Plant . . . low oil prices have hurt conventional hybrid cars. But plug-in cars have, so far, not been hurt by lower oil prices. I suspect the the lower end models will get hurt a bit soon. But Tesla probably won’t be affected. A person buying an optioned-up $100K Tesla is not really worried about the price of gasoline.

  4. GregT on Mon, 26th Jan 2015 7:04 pm 

    “On the other hand, commodities-based sources, which are finite and expensive to locate, extract, ship, and refine, are inherently subject to price volatility.”

    Solar, wind, biomass, and all other electric power generation technologies are also commodities-based sources. They all require finite resources in their manufacture, as well as energy derived from fossil fuels.

    This entire article is a bunch of hogwash, just like Plant’s insistence that the recent 55% drop in oil prices has been caused by ‘the oil glut’.

    The demand for electric cars Plant has been just slightly above zero, take a percentage of that away, and you are still left with slightly above zero. Irrelevant.

  5. J on Mon, 26th Jan 2015 11:20 pm 

    Funny how the Tesla guys still talk about cost savings when you walk into one of their stores.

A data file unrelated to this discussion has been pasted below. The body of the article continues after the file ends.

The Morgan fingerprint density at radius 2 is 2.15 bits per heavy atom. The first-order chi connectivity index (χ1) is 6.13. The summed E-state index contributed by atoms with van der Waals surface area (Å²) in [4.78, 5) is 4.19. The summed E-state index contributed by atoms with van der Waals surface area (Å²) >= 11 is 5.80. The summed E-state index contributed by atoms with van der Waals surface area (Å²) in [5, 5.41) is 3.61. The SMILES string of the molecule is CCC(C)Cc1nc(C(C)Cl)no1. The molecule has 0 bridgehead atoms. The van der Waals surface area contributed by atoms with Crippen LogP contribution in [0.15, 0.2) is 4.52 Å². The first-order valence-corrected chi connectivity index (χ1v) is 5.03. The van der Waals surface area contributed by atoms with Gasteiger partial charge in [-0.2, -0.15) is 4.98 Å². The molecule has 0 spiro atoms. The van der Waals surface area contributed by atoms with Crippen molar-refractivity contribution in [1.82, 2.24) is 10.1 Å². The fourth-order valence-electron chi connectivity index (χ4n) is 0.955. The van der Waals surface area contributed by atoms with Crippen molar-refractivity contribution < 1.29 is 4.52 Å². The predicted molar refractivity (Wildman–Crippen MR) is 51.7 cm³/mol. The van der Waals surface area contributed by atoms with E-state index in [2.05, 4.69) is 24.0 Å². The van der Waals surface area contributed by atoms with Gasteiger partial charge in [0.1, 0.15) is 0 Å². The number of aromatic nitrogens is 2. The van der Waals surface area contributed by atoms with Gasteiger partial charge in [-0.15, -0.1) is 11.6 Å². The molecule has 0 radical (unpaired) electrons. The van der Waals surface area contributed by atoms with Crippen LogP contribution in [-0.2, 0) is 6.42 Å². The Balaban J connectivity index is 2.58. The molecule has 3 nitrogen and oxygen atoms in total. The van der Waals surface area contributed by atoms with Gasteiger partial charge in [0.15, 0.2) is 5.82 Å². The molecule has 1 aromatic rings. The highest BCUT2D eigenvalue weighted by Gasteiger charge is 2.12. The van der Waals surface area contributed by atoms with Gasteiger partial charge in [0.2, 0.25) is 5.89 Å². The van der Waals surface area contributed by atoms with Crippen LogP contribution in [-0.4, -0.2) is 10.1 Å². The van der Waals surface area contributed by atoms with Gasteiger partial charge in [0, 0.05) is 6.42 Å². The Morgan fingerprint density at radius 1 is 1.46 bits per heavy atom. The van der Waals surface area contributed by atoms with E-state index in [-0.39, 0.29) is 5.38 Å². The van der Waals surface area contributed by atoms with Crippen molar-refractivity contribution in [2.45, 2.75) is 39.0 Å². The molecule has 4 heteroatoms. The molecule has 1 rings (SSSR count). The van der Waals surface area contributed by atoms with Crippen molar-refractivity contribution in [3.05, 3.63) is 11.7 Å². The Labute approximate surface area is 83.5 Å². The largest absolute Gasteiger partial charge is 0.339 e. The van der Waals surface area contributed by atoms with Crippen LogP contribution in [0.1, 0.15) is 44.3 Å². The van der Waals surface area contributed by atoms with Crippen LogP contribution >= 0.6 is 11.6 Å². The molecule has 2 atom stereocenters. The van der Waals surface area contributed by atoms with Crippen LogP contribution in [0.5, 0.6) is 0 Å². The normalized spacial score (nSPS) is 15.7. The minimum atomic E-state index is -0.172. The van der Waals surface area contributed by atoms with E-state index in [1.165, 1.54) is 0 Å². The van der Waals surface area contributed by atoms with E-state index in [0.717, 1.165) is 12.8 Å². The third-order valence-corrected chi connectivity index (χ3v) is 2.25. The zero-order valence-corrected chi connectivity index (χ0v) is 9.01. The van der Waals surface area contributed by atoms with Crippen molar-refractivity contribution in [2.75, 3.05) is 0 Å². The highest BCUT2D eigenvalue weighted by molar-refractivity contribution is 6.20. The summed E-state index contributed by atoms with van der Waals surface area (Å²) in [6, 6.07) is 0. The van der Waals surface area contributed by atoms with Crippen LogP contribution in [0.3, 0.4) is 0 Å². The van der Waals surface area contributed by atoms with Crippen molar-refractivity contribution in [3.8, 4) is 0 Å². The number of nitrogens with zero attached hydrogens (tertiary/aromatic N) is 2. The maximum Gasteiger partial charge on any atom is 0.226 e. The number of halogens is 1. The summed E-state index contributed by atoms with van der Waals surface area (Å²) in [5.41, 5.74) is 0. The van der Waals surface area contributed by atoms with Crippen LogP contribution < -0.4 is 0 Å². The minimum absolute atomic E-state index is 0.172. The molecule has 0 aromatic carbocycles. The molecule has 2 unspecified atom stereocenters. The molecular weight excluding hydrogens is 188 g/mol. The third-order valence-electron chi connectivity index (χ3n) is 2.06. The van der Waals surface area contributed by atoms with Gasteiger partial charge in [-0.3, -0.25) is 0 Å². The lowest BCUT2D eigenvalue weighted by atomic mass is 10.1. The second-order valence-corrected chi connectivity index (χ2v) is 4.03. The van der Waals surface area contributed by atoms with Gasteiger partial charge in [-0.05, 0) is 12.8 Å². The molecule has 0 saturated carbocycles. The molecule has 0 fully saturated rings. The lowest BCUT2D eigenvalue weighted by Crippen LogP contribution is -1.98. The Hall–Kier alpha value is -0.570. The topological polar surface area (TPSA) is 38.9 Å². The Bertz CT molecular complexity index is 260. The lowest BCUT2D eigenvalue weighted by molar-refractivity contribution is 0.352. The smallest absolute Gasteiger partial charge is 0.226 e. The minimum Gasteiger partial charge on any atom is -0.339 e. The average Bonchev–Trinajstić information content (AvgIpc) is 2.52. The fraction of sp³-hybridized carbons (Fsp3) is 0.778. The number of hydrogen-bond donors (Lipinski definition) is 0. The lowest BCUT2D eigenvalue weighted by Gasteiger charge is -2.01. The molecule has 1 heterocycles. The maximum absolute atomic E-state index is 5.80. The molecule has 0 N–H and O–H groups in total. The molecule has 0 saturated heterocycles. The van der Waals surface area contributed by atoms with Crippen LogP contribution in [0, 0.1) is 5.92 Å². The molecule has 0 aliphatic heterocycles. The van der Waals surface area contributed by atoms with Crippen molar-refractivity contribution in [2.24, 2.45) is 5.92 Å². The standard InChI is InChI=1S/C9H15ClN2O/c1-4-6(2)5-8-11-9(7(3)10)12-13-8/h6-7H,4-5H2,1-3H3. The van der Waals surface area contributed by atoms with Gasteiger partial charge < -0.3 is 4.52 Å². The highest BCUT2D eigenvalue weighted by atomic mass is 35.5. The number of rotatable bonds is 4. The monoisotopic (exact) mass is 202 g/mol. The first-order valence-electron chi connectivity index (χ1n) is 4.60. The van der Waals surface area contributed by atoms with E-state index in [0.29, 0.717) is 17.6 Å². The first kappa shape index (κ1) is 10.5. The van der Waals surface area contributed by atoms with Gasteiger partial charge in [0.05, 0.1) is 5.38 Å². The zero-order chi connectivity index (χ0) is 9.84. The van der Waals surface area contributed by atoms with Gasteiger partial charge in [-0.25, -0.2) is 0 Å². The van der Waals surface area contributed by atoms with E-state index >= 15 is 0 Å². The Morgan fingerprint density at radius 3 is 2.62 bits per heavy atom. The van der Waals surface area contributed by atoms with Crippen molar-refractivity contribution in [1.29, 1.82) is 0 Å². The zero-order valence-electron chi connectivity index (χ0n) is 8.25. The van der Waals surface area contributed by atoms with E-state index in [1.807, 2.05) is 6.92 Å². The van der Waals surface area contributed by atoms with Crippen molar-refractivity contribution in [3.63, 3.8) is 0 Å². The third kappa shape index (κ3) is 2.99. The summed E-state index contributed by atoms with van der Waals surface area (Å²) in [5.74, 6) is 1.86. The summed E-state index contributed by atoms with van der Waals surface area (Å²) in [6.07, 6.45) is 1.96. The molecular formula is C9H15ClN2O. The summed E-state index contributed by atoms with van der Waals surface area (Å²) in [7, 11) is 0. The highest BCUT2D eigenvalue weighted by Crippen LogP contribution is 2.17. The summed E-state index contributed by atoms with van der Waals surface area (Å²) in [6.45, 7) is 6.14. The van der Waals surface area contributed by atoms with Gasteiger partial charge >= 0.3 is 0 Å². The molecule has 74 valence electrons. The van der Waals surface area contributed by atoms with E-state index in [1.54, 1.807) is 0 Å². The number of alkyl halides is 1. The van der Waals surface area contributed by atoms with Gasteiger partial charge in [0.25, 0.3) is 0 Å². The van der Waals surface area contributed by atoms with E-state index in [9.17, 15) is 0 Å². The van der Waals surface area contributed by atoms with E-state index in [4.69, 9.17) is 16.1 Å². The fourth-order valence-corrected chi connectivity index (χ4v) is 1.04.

I once started on a conversation with them like: OK, so what would the total cost be if I drive 100K miles over 10 years. Oh, I’m just shopping around a little here for a good deal..

    -Eh. Um.

  6. Speculawyer on Tue, 27th Jan 2015 11:46 am 

    J . . . yeah, the Tesla cars are aspirational cars at this point. They’ve served a very useful purpose though. They’ve made electric cars cool, they’ve advanced the technology, they’ve shown that electric cars can not only be as good as gas cars but much better in many aspects.

    But a Tesla is far out of reach of most people. However, they’ve helped start a strong competition for plug-in cars. At this point, every major car manufacturer except Toyota and Chrysler have a serious plug-in car program. And we now have promises of 200 mile range cars priced in the $35K range coming.

  7. Makati1 on Wed, 28th Jan 2015 1:29 am 

    Tesla’s are for the techie elite or the techie wannabees, not real people. Nothing more than a high priced toy.

  8. Makati1 on Wed, 28th Jan 2015 1:38 am 

    BTW: If I had an income that allowed me to buy a $100K toy, I would be going off grid and settling into a nice small farm in some quiet country where they could not afford drones and armored PCs for the police. Where you didn’t get a strip search and full body X-ray to get on a plane or lose your property if you couldn’t pay the taxes for 20 years. Oh that’s right, I am doing that and I don’t have a $200K annual salary … lol.